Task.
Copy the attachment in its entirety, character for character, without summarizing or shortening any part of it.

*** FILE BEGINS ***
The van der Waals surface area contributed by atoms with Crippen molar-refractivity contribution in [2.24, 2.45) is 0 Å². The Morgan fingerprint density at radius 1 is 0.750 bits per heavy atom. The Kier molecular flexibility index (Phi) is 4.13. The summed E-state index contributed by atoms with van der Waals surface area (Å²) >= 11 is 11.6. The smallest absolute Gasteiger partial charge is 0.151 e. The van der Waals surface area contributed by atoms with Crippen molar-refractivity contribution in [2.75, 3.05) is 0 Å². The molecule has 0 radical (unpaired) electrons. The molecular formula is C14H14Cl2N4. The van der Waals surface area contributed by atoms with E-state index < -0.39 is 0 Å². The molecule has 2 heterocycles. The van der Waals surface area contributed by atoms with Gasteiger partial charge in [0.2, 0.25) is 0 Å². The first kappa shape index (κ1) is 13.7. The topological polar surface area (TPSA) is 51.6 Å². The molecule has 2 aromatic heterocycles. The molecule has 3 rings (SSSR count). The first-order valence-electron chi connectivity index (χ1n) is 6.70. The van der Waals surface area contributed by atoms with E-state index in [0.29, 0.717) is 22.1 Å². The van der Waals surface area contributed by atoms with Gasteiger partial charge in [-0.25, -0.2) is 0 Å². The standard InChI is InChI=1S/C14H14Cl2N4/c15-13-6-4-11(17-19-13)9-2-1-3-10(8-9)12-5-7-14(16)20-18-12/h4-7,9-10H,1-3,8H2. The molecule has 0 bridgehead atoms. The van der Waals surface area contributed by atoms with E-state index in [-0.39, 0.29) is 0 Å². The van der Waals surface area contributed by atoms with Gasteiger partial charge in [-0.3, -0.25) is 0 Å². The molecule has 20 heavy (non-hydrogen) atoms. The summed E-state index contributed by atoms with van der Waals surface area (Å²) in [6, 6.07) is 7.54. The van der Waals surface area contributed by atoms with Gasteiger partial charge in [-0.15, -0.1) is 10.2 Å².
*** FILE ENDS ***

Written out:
The van der Waals surface area contributed by atoms with Crippen molar-refractivity contribution in [2.24, 2.45) is 0 Å². The Morgan fingerprint density at radius 1 is 0.750 bits per heavy atom. The Kier molecular flexibility index (Phi) is 4.13. The summed E-state index contributed by atoms with van der Waals surface area (Å²) >= 11 is 11.6. The smallest absolute Gasteiger partial charge is 0.151 e. The van der Waals surface area contributed by atoms with Crippen molar-refractivity contribution in [2.75, 3.05) is 0 Å². The molecule has 0 radical (unpaired) electrons. The molecular formula is C14H14Cl2N4. The van der Waals surface area contributed by atoms with E-state index < -0.39 is 0 Å². The molecule has 2 heterocycles. The van der Waals surface area contributed by atoms with Gasteiger partial charge in [0.2, 0.25) is 0 Å². The first kappa shape index (κ1) is 13.7. The topological polar surface area (TPSA) is 51.6 Å². The molecule has 2 aromatic heterocycles. The molecule has 3 rings (SSSR count). The first-order valence-electron chi connectivity index (χ1n) is 6.70. The van der Waals surface area contributed by atoms with E-state index in [0.29, 0.717) is 22.1 Å². The van der Waals surface area contributed by atoms with Gasteiger partial charge in [-0.25, -0.2) is 0 Å². The standard InChI is InChI=1S/C14H14Cl2N4/c15-13-6-4-11(17-19-13)9-2-1-3-10(8-9)12-5-7-14(16)20-18-12/h4-7,9-10H,1-3,8H2. The molecule has 0 bridgehead atoms. The van der Waals surface area contributed by atoms with E-state index in [-0.39, 0.29) is 0 Å². The van der Waals surface area contributed by atoms with Gasteiger partial charge in [-0.3, -0.25) is 0 Å². The molecule has 20 heavy (non-hydrogen) atoms. The summed E-state index contributed by atoms with van der Waals surface area (Å²) in [6, 6.07) is 7.54. The van der Waals surface area contributed by atoms with Gasteiger partial charge in [-0.15, -0.1) is 10.2 Å².